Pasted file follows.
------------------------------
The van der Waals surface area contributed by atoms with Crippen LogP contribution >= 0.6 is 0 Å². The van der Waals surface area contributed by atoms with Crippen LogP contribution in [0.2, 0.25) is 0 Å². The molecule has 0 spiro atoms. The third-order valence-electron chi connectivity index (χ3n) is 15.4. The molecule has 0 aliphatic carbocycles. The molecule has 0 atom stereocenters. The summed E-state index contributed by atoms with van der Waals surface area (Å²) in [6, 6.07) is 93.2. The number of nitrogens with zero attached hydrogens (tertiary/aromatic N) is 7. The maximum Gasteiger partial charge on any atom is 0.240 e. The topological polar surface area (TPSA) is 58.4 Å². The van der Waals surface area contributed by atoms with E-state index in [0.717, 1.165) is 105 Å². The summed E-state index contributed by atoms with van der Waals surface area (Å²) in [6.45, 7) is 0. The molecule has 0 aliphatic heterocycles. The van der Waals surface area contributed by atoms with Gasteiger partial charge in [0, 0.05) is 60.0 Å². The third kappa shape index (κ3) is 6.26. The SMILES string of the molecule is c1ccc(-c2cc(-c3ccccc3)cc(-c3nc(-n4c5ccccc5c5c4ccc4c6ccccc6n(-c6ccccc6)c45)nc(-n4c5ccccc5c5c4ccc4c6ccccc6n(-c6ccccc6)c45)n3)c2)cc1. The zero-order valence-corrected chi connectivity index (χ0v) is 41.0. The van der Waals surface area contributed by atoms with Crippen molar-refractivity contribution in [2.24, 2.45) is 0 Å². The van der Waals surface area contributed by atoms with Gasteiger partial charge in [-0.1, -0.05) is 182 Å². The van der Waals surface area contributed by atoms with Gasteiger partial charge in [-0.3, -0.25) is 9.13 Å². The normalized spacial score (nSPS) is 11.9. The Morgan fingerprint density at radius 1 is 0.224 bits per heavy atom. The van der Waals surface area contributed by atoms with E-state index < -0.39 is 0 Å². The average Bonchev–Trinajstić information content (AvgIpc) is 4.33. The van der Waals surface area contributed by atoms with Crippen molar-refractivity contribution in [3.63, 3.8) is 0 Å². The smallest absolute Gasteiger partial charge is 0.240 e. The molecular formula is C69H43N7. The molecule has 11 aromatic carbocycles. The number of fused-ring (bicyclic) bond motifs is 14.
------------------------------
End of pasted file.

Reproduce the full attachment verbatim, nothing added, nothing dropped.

The van der Waals surface area contributed by atoms with Crippen LogP contribution >= 0.6 is 0 Å². The van der Waals surface area contributed by atoms with Crippen LogP contribution in [0.2, 0.25) is 0 Å². The molecule has 0 spiro atoms. The third-order valence-electron chi connectivity index (χ3n) is 15.4. The molecule has 0 aliphatic carbocycles. The molecule has 0 atom stereocenters. The summed E-state index contributed by atoms with van der Waals surface area (Å²) in [6, 6.07) is 93.2. The number of nitrogens with zero attached hydrogens (tertiary/aromatic N) is 7. The maximum Gasteiger partial charge on any atom is 0.240 e. The topological polar surface area (TPSA) is 58.4 Å². The van der Waals surface area contributed by atoms with E-state index in [0.717, 1.165) is 105 Å². The summed E-state index contributed by atoms with van der Waals surface area (Å²) in [6.45, 7) is 0. The molecule has 0 aliphatic heterocycles. The van der Waals surface area contributed by atoms with Gasteiger partial charge in [0, 0.05) is 60.0 Å². The third kappa shape index (κ3) is 6.26. The SMILES string of the molecule is c1ccc(-c2cc(-c3ccccc3)cc(-c3nc(-n4c5ccccc5c5c4ccc4c6ccccc6n(-c6ccccc6)c45)nc(-n4c5ccccc5c5c4ccc4c6ccccc6n(-c6ccccc6)c45)n3)c2)cc1. The zero-order valence-corrected chi connectivity index (χ0v) is 41.0. The van der Waals surface area contributed by atoms with Crippen molar-refractivity contribution in [2.24, 2.45) is 0 Å². The van der Waals surface area contributed by atoms with Gasteiger partial charge in [-0.1, -0.05) is 182 Å². The van der Waals surface area contributed by atoms with Gasteiger partial charge in [-0.3, -0.25) is 9.13 Å². The normalized spacial score (nSPS) is 11.9. The Morgan fingerprint density at radius 1 is 0.224 bits per heavy atom. The van der Waals surface area contributed by atoms with E-state index < -0.39 is 0 Å². The average Bonchev–Trinajstić information content (AvgIpc) is 4.33. The van der Waals surface area contributed by atoms with Crippen molar-refractivity contribution in [3.63, 3.8) is 0 Å². The smallest absolute Gasteiger partial charge is 0.240 e. The molecular formula is C69H43N7. The molecule has 11 aromatic carbocycles. The number of fused-ring (bicyclic) bond motifs is 14.